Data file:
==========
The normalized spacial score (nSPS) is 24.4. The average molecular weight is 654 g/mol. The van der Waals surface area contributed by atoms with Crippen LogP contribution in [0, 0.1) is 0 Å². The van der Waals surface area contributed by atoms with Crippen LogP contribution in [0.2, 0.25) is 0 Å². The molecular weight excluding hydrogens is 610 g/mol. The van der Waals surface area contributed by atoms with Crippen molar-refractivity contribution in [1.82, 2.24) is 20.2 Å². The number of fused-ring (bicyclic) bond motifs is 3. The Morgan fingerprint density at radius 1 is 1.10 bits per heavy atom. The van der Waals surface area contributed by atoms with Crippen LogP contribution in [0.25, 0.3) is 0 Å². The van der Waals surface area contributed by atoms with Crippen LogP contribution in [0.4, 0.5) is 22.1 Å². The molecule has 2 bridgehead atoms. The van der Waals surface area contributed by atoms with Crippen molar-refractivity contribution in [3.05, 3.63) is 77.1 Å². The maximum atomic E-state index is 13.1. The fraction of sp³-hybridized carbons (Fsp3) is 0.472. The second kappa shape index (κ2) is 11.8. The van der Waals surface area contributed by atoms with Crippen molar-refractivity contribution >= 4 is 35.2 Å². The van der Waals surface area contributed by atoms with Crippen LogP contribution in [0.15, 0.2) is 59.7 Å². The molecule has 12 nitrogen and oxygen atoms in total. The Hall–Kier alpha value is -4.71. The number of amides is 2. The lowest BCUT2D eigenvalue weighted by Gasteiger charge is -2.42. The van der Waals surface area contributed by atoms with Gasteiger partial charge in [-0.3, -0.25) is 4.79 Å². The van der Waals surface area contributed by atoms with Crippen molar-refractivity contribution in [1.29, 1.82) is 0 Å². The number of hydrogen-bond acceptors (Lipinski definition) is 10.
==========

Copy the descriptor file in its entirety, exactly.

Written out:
The normalized spacial score (nSPS) is 24.4. The average molecular weight is 654 g/mol. The van der Waals surface area contributed by atoms with Crippen LogP contribution in [0, 0.1) is 0 Å². The van der Waals surface area contributed by atoms with Crippen LogP contribution in [0.2, 0.25) is 0 Å². The molecular weight excluding hydrogens is 610 g/mol. The van der Waals surface area contributed by atoms with Crippen molar-refractivity contribution in [1.82, 2.24) is 20.2 Å². The number of fused-ring (bicyclic) bond motifs is 3. The Morgan fingerprint density at radius 1 is 1.10 bits per heavy atom. The van der Waals surface area contributed by atoms with Crippen LogP contribution in [0.25, 0.3) is 0 Å². The van der Waals surface area contributed by atoms with Crippen LogP contribution in [0.4, 0.5) is 22.1 Å². The molecule has 2 bridgehead atoms. The van der Waals surface area contributed by atoms with Crippen molar-refractivity contribution in [3.05, 3.63) is 77.1 Å². The maximum atomic E-state index is 13.1. The fraction of sp³-hybridized carbons (Fsp3) is 0.472. The second kappa shape index (κ2) is 11.8. The van der Waals surface area contributed by atoms with Crippen molar-refractivity contribution >= 4 is 35.2 Å². The van der Waals surface area contributed by atoms with Crippen LogP contribution in [0.15, 0.2) is 59.7 Å². The molecule has 12 nitrogen and oxygen atoms in total. The Hall–Kier alpha value is -4.71. The number of amides is 2. The lowest BCUT2D eigenvalue weighted by Gasteiger charge is -2.42. The van der Waals surface area contributed by atoms with Gasteiger partial charge in [-0.3, -0.25) is 4.79 Å². The van der Waals surface area contributed by atoms with Crippen molar-refractivity contribution in [1.29, 1.82) is 0 Å². The number of hydrogen-bond acceptors (Lipinski definition) is 10.